Making Pets Whole Part 3: Chiropractic treatments
Today we conclude our week long look into alternative treatments for pets with a primer on chiropractic care for pets, which is based on spinal manipulation and has been performed on humans for centuries. Much like homeopathy, herbal medicines and acupuncture, veterinary chiropractic care offers veterinarians and pet parents another avenue of treatment to deal with health problems that affect our furry family members.
Injury to the vertebral column and associated muscles, tendons and ligaments can occur any time, in any animal. Specific trauma, such as what a dog or cat might encounter in a car accident or a fall, can certainly cause the alignment of the spine to be off, but so can landing wrong after an awkward jump. Chiropractic work aims to realign the spine using massage-like manipulation.
Spinal adjustments can correct pain in the back or neck, but the theory of chiropractic adjustments goes a little deeper. It focuses on the dysfunction of the spine and its effect on the entire nervous system throughout the body.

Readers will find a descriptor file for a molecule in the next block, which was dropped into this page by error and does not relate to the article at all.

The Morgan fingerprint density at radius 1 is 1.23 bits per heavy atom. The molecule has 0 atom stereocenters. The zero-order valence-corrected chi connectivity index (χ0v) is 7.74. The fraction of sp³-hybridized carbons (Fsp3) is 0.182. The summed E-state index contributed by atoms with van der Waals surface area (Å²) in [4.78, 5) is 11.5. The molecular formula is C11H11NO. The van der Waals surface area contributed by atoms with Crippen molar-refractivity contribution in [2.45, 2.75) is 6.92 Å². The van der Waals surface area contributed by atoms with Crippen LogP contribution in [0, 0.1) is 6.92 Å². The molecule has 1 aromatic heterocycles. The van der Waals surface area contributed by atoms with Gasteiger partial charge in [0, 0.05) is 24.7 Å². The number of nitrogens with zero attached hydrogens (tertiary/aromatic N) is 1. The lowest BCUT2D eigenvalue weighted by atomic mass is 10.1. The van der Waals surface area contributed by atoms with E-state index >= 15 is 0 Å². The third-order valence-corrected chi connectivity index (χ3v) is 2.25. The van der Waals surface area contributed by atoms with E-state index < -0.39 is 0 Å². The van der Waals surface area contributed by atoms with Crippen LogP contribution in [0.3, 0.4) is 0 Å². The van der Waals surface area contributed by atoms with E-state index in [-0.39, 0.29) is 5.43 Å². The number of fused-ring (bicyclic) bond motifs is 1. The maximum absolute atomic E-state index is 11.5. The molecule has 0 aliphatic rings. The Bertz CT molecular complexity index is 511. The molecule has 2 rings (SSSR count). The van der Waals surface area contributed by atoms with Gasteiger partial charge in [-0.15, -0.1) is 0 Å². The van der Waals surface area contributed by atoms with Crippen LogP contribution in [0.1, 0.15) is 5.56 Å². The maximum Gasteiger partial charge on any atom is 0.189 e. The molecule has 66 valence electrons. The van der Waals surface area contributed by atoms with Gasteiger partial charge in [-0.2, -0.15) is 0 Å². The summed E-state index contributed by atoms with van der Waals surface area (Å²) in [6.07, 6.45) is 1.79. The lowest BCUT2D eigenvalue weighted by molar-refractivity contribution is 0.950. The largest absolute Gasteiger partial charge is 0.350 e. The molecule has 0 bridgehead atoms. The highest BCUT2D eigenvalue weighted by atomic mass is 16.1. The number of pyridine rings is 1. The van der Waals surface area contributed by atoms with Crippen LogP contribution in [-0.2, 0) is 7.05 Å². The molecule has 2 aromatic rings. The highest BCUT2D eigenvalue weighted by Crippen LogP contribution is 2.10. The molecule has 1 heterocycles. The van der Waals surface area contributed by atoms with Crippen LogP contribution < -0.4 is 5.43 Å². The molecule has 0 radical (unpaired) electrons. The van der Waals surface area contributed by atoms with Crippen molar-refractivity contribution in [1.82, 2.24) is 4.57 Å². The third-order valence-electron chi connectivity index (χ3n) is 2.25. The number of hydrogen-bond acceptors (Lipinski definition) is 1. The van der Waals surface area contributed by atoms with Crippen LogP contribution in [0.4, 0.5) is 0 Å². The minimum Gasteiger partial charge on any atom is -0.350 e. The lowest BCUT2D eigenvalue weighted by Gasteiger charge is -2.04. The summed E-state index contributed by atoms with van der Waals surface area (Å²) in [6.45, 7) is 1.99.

More specifically, chiropractors believe that dysfunction of the spine causes impairment of organs that rely on innervation from specific spinal vertebrae, with each section of the spine corresponding to different organs. The theory is that impaired energy (“chi” or “qi”) from a subluxated vertebrae will cause blockage and weakness in the associated organs and their functions.
Many conditions can be addressed by chiropractic work, including:
- Pain in the neck, back or tail
- Trouble chewing or jaw pain
- Muscle spasms
- Bowel or bladder disorders
- Chronic illnesses
Some animals will respond immediately following their first adjustment, while others may need multiple sessions. Carrying pet insurance that covers both chronic conditions as well as alternative therapy such as chiropractic care, like Petplan, can help make the cost of caring for your pet more manageable.
As with the other holistic modalities we have discussed, veterinary chiropractic is not meant to replace traditional veterinary care. It is important that your regular veterinarian examines your pet before seeking a veterinary chiropractor.
Though rare, chiropractic work can cause serious injury, even if performed by a trained chiropractor, so it is important to be sure the practitioner is a veterinarian who has had special training above their general veterinary training. Furthermore, animal chiropractic is controversial, with no published studies of its efficacy.
There is plenty of anecdotal evidence that suggests it can be effective, however, so if you feel like checking into it, consult with your regular veterinarian first. If he or she agrees, perhaps they could recommend a specialist in your town. If not, visit the website of the American Veterinary Chiropractic Association (http://www.animalchiropractic.org/) to search for a veterinary chiropractor in your state.